1. Lymphoid cells from rat and human fetal livers and adult rat lymph nodes were studied by means of various cytologic, cytochemical and optical technics.
2. Freshly dried smears preserve cytoplasmic detail with an extraordinary degree of accuracy.
3. Mitochondria, both numerous and pleomorphic, are preserved in the cytoplasm which lies beyond the nuclear membrane as well as in the thin layers of cytoplasm above and beneath the nucleus.
4. In dry-fixed preparations stained with Romanowsky dyes, mitochondria appear as negative images (light areas) in basophilic cytoplasm. These negative images within the nuclear area contribute to the formation of what hematologists in the past have described as parachromatin.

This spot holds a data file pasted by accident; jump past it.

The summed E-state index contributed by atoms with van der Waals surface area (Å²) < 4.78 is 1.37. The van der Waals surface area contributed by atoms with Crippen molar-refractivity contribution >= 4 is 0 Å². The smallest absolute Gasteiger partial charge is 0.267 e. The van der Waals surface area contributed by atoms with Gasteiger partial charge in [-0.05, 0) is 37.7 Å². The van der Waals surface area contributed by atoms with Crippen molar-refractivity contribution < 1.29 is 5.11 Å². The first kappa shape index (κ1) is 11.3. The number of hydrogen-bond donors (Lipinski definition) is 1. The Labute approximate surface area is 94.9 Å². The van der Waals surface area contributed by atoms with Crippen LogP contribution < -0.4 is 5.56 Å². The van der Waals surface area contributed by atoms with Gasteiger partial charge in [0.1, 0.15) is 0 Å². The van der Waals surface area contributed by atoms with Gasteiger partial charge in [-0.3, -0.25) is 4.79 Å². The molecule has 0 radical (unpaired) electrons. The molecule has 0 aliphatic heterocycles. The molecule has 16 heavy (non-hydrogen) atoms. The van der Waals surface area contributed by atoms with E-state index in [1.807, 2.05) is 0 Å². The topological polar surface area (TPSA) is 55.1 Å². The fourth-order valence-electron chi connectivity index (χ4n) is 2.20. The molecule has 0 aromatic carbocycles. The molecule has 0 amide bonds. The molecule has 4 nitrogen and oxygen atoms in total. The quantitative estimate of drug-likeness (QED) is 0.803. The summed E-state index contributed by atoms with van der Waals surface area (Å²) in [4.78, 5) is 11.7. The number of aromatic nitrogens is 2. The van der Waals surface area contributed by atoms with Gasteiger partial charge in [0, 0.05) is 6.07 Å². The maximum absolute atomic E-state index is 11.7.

5. The dry smear method of studying lymphoid blood cells produces nuclear patterns formed by the sum total of nuclear and cytoplasmic alterations which reflect functional activity.
6. The meaning of the terms nuclear structure and nuclear pattern have been contrasted.